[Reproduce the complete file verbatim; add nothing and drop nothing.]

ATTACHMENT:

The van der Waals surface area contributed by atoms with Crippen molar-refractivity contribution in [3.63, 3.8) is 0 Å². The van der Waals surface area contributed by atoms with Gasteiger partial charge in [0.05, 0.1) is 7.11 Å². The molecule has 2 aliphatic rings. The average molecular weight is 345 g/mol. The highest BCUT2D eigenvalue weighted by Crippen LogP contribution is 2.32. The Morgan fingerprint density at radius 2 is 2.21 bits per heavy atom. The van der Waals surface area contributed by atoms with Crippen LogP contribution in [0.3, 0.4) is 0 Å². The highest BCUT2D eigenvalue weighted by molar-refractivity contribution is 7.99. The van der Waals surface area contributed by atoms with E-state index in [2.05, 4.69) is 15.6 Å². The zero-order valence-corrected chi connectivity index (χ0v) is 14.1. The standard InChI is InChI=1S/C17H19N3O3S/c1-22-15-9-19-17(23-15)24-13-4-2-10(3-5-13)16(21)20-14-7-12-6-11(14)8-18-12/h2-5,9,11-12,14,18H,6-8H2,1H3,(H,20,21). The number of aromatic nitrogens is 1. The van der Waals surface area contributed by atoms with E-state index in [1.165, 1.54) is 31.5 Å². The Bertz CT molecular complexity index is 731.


The van der Waals surface area contributed by atoms with Crippen molar-refractivity contribution in [3.63, 3.8) is 0 Å². The van der Waals surface area contributed by atoms with Gasteiger partial charge in [0.05, 0.1) is 7.11 Å². The molecule has 2 aliphatic rings. The average molecular weight is 345 g/mol. The highest BCUT2D eigenvalue weighted by Crippen LogP contribution is 2.32. The Morgan fingerprint density at radius 2 is 2.21 bits per heavy atom. The van der Waals surface area contributed by atoms with Crippen LogP contribution in [0.3, 0.4) is 0 Å². The highest BCUT2D eigenvalue weighted by molar-refractivity contribution is 7.99. The van der Waals surface area contributed by atoms with E-state index in [2.05, 4.69) is 15.6 Å². The zero-order valence-corrected chi connectivity index (χ0v) is 14.1. The standard InChI is InChI=1S/C17H19N3O3S/c1-22-15-9-19-17(23-15)24-13-4-2-10(3-5-13)16(21)20-14-7-12-6-11(14)8-18-12/h2-5,9,11-12,14,18H,6-8H2,1H3,(H,20,21). The number of aromatic nitrogens is 1. The van der Waals surface area contributed by atoms with E-state index in [1.165, 1.54) is 31.5 Å². The Bertz CT molecular complexity index is 731.